Top No. 5: In the song we hear, "Don't Stop Believing," we hear the lyric "Born and raised in South Detroit"-- there is no "South Detroit," it does not exist but rather is a made-up place. (Some e-mailers also choose to hear: "Working hard to get my Phil.")
4. Is the guy in the Member's Only jacket real or otherworldly?
While it seems the guy is real, the coat is exactly the same type and color of Member's Only jacket that the character Eugene wore in the season opener -- when Tony wouldn't let him out of his mob "contract" -- suggesting that in Tony's thought-dream, the guy reminds him at least vaguely of Eugene, who committed suicide.
Hot Tip 1: In the Season 6 opener, Eugene is pictured when we hear William Burroughs's description of ancient Egyptian souls and death ("The Western Lands").
Hot Tip No. 2: Carmela asks Tony whether he "Sees anything good?" In their previous scene together, he had said: "I've got some people to see."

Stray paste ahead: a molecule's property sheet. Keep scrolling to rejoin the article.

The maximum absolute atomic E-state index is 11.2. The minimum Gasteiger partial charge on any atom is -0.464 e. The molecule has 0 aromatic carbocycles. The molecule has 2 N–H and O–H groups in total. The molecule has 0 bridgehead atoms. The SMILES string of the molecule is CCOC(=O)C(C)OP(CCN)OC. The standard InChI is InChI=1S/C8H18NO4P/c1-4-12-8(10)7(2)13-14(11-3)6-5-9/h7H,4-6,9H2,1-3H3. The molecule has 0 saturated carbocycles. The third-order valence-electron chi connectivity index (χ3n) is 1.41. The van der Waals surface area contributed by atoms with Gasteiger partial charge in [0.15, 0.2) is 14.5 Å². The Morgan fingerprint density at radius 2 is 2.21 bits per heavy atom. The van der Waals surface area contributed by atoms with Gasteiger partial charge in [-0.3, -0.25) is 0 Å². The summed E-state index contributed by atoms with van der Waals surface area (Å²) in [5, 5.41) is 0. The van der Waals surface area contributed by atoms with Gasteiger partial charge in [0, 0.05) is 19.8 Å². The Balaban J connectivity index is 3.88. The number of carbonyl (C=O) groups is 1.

Hot Tip No. 3: On the tabletop jukebox, "Magic Man (Live)" appears twice.
Hot Tip No. 4: After Eugene kills someone in the season-opener, he hears the song "Dreamin' ."
5. Does Chase mean for the ending to be a true cliffhanger?
Tip: The Vanilla Fudge song "Keep You Hangin' On" is heard throughout the finale.
Tip: The "Don't Stop Believing" song lyric: "This movie never ends / It goes on and on and on."
Tip: The "I Dreamed I Dream" song lyric: "The days we spent go on and on."
Tip: Dialogue between Janice and Tony Soprano evoke John Sayles's cut-to-black film "Limbo."
6. Is Chase indicting America?
Only Tip We Need: First line of the season opener, an FBI agent quotes H.L. Mencken: "No one ever went broke underestimating the taste of the American public."
7. Was Chase eager to whack this show?
Hot Tip 1: AJ says he enjoys the thrill of simply seeing his SUV blow up.
Hot Tip No. 2: As Tony enters the last-scene diner, we hear the Little Feat song with the lyric: "Can't be round this show no more."
That's it. Our files are empty. Thanks to all you seriously devoted and sleuth-happy "Sopranos" fans.
On DVD and in reruns, it's your case now...
-- Michael Cavna,
Style, TV Editor